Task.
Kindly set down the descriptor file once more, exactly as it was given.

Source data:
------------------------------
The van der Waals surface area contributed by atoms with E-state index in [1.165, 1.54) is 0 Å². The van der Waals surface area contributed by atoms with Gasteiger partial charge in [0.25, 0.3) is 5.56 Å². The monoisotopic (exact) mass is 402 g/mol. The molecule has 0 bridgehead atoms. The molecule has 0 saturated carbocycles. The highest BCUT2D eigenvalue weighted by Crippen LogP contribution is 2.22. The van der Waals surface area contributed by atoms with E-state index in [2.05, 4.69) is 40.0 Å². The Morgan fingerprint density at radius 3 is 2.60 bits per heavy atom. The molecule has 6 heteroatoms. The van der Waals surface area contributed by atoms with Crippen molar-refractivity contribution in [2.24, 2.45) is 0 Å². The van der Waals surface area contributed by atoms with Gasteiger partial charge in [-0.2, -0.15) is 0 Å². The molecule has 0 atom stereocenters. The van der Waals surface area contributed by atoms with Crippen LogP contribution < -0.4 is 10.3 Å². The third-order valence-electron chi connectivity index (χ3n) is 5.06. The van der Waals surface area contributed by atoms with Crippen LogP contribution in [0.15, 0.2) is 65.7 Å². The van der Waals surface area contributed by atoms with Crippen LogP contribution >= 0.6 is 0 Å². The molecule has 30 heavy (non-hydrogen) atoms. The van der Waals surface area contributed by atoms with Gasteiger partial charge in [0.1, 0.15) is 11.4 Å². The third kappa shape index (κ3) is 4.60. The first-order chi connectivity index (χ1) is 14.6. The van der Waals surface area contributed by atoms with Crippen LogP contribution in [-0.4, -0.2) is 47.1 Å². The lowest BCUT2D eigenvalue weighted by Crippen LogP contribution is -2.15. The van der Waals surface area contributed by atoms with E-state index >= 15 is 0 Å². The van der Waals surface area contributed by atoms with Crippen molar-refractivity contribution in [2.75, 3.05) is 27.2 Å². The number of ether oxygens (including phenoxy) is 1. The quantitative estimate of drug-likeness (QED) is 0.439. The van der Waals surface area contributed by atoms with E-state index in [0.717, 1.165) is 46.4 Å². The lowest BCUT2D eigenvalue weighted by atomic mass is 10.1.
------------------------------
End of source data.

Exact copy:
The van der Waals surface area contributed by atoms with E-state index in [1.165, 1.54) is 0 Å². The van der Waals surface area contributed by atoms with Gasteiger partial charge in [0.25, 0.3) is 5.56 Å². The monoisotopic (exact) mass is 402 g/mol. The molecule has 0 bridgehead atoms. The molecule has 0 saturated carbocycles. The highest BCUT2D eigenvalue weighted by Crippen LogP contribution is 2.22. The van der Waals surface area contributed by atoms with E-state index in [2.05, 4.69) is 40.0 Å². The Morgan fingerprint density at radius 3 is 2.60 bits per heavy atom. The molecule has 6 heteroatoms. The van der Waals surface area contributed by atoms with Crippen molar-refractivity contribution in [2.24, 2.45) is 0 Å². The van der Waals surface area contributed by atoms with Gasteiger partial charge in [-0.2, -0.15) is 0 Å². The molecule has 0 atom stereocenters. The van der Waals surface area contributed by atoms with Crippen LogP contribution < -0.4 is 10.3 Å². The third-order valence-electron chi connectivity index (χ3n) is 5.06. The van der Waals surface area contributed by atoms with Crippen LogP contribution in [0.15, 0.2) is 65.7 Å². The van der Waals surface area contributed by atoms with Crippen LogP contribution >= 0.6 is 0 Å². The molecule has 30 heavy (non-hydrogen) atoms. The van der Waals surface area contributed by atoms with Gasteiger partial charge in [0.1, 0.15) is 11.4 Å². The third kappa shape index (κ3) is 4.60. The first-order chi connectivity index (χ1) is 14.6. The van der Waals surface area contributed by atoms with Crippen LogP contribution in [-0.4, -0.2) is 47.1 Å². The lowest BCUT2D eigenvalue weighted by Crippen LogP contribution is -2.15. The van der Waals surface area contributed by atoms with E-state index >= 15 is 0 Å². The van der Waals surface area contributed by atoms with Crippen molar-refractivity contribution in [2.75, 3.05) is 27.2 Å². The number of ether oxygens (including phenoxy) is 1. The quantitative estimate of drug-likeness (QED) is 0.439. The van der Waals surface area contributed by atoms with E-state index in [0.717, 1.165) is 46.4 Å². The lowest BCUT2D eigenvalue weighted by atomic mass is 10.1.